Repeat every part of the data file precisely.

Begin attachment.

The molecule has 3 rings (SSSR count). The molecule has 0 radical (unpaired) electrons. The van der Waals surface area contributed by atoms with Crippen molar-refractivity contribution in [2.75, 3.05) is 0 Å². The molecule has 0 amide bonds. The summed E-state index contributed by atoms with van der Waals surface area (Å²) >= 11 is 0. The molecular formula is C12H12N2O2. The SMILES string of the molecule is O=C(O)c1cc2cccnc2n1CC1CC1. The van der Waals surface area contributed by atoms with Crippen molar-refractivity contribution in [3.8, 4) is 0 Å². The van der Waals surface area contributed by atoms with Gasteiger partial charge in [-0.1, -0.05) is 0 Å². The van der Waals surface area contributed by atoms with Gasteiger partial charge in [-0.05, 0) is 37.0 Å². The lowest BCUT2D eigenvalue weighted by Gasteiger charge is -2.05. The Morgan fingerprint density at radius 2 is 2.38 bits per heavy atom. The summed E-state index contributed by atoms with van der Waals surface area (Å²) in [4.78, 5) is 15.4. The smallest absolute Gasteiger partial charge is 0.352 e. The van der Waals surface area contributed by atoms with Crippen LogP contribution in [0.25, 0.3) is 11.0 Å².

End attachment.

The molecule has 3 rings (SSSR count). The molecule has 0 radical (unpaired) electrons. The van der Waals surface area contributed by atoms with Crippen molar-refractivity contribution in [2.75, 3.05) is 0 Å². The molecule has 0 amide bonds. The summed E-state index contributed by atoms with van der Waals surface area (Å²) >= 11 is 0. The molecular formula is C12H12N2O2. The SMILES string of the molecule is O=C(O)c1cc2cccnc2n1CC1CC1. The van der Waals surface area contributed by atoms with Crippen molar-refractivity contribution in [3.8, 4) is 0 Å². The van der Waals surface area contributed by atoms with Gasteiger partial charge in [-0.1, -0.05) is 0 Å². The van der Waals surface area contributed by atoms with Gasteiger partial charge in [-0.05, 0) is 37.0 Å². The lowest BCUT2D eigenvalue weighted by Gasteiger charge is -2.05. The Morgan fingerprint density at radius 2 is 2.38 bits per heavy atom. The summed E-state index contributed by atoms with van der Waals surface area (Å²) in [4.78, 5) is 15.4. The smallest absolute Gasteiger partial charge is 0.352 e. The van der Waals surface area contributed by atoms with Crippen LogP contribution in [0.25, 0.3) is 11.0 Å².